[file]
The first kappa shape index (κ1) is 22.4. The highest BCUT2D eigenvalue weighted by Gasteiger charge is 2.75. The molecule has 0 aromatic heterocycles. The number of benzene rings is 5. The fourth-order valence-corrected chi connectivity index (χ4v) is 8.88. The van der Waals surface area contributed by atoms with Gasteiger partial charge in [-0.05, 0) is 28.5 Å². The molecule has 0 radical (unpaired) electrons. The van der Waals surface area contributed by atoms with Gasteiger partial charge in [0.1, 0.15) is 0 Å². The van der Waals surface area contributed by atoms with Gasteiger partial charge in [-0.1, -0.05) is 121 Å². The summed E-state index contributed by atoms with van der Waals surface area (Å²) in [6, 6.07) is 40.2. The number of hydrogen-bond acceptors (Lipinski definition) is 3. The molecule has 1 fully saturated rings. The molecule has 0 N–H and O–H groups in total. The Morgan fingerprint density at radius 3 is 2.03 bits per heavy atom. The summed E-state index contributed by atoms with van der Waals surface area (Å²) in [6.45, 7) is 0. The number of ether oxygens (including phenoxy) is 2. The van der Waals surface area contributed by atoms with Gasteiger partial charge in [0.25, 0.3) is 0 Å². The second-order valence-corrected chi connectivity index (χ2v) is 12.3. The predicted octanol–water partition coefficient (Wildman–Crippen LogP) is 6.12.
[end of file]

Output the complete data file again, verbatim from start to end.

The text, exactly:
The first kappa shape index (κ1) is 22.4. The highest BCUT2D eigenvalue weighted by Gasteiger charge is 2.75. The molecule has 0 aromatic heterocycles. The number of benzene rings is 5. The fourth-order valence-corrected chi connectivity index (χ4v) is 8.88. The van der Waals surface area contributed by atoms with Gasteiger partial charge in [-0.05, 0) is 28.5 Å². The molecule has 0 radical (unpaired) electrons. The van der Waals surface area contributed by atoms with Gasteiger partial charge in [0.1, 0.15) is 0 Å². The van der Waals surface area contributed by atoms with Gasteiger partial charge in [-0.1, -0.05) is 121 Å². The summed E-state index contributed by atoms with van der Waals surface area (Å²) in [6, 6.07) is 40.2. The number of hydrogen-bond acceptors (Lipinski definition) is 3. The molecule has 1 fully saturated rings. The molecule has 0 N–H and O–H groups in total. The Morgan fingerprint density at radius 3 is 2.03 bits per heavy atom. The summed E-state index contributed by atoms with van der Waals surface area (Å²) in [6.45, 7) is 0. The number of ether oxygens (including phenoxy) is 2. The van der Waals surface area contributed by atoms with Gasteiger partial charge in [0.25, 0.3) is 0 Å². The second-order valence-corrected chi connectivity index (χ2v) is 12.3. The predicted octanol–water partition coefficient (Wildman–Crippen LogP) is 6.12.